Sunday, April 27, 2014

Anzac Inspired Reading


Anzac Day (Friday 25 April) is our annual day of remembrance for the Kiwi and Australian soldiers who fought at Gallipoli during World War I. The day also commemorates the service men and women who have served and died in military conflicts around the world.

Our children and teens librarian Andrea has reviewed two fantastic books that deal with the horrors and realities of war.

Title: Once
Author: Morris Gleitzman
This is an unusual story in the way it is written. However it reveals to the reader the horrific conditions of wartime upon people, especially the Jews. We read of some of the events of World War II and Hitler's attempt to exterminate the Jewish population of Europe.

The story centres around Felix, a young Polish boy and son of a bookseller, who starts his life in an orphanage. We find out the hardships Felix faces as he lives through the war filled years. To Felix, everything is a story: But as Felix's journey gets increasingly dangerous, he begins to see horrors that not even stories can explain. Despite his grim surroundings, Felix never loses hope. Maybe this can be inspiration for us to peruse through our difficult times.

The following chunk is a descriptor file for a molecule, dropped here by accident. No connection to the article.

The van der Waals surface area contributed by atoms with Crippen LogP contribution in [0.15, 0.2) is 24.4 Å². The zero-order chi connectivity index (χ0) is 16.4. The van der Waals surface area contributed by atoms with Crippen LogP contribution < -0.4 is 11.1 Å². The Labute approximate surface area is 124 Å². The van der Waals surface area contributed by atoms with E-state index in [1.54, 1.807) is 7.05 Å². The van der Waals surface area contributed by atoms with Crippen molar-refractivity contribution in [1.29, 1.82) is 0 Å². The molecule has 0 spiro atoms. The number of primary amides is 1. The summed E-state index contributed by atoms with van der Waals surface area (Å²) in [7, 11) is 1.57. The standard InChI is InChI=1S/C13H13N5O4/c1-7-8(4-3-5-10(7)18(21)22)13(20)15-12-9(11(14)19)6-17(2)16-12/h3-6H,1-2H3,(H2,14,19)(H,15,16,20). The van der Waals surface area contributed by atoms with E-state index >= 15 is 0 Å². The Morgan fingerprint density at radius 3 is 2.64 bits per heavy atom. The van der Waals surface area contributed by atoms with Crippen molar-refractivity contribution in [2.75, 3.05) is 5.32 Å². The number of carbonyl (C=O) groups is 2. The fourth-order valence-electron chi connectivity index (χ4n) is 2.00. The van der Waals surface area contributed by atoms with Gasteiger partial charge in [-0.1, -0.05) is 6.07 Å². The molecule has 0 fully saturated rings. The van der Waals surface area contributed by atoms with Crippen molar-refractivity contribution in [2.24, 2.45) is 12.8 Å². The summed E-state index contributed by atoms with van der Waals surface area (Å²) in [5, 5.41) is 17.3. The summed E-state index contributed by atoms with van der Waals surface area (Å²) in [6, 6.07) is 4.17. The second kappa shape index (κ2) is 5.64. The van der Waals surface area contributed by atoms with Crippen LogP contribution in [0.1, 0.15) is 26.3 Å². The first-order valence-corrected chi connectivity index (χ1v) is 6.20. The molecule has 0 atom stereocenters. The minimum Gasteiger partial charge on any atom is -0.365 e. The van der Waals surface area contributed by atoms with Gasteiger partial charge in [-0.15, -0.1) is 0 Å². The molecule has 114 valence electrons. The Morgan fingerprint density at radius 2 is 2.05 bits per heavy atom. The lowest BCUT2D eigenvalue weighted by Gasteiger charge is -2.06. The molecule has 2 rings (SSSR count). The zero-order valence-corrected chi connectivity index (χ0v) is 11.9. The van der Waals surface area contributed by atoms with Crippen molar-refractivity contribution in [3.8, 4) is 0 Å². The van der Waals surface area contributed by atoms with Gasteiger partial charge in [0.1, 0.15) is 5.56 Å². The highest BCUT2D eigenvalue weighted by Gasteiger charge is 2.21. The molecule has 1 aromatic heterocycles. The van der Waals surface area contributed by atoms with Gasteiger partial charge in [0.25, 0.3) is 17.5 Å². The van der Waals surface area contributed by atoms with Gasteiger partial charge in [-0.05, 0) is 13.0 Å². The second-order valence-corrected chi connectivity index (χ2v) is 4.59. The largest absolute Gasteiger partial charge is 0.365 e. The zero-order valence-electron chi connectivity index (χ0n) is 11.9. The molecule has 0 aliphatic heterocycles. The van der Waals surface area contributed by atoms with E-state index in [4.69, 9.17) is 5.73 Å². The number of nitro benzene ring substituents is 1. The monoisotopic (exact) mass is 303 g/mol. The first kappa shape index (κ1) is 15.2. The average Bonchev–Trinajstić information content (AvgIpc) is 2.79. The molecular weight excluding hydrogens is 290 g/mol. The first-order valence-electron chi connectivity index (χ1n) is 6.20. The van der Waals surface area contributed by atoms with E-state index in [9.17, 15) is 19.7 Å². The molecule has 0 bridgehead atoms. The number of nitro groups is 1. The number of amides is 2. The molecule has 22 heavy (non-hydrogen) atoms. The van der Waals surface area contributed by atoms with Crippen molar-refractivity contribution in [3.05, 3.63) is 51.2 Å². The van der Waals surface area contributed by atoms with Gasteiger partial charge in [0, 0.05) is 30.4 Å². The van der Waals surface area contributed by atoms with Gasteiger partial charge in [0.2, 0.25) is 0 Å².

Title: Candles at Dawn
Author: Serpil Ural
An easy book to hook into and read and with the one hundredth anniversary of the Gallipoli campaign on 25 April 2015, this is also a very relevant novel.

It shares with the reader the stories of two families and centred around the two girls, one Turkish and the other Australian. Their interest in the upcoming Anzac ceremony is highlighted when Australian Ellie and her mother travel to Turkey's Anzac Cove where they befriend Zeynep, a young girl whose mother runs a boarding house. A relationship develops when the girls discover their grandfathers fought as enemies at Gallipoli.

Historical facts illustrated throughout the story provide a realistic description of the hardship soldiers on both sides endured. Throughout the story the girls question why war happens, what is gained by fighting and the innocence of the soldiers enlisting for an unknown and miscalculated adventure.

As a reader it made me question things too, and helped me to come to an understanding of the control powers-at-be hold at the expense of our venerable soldiers.

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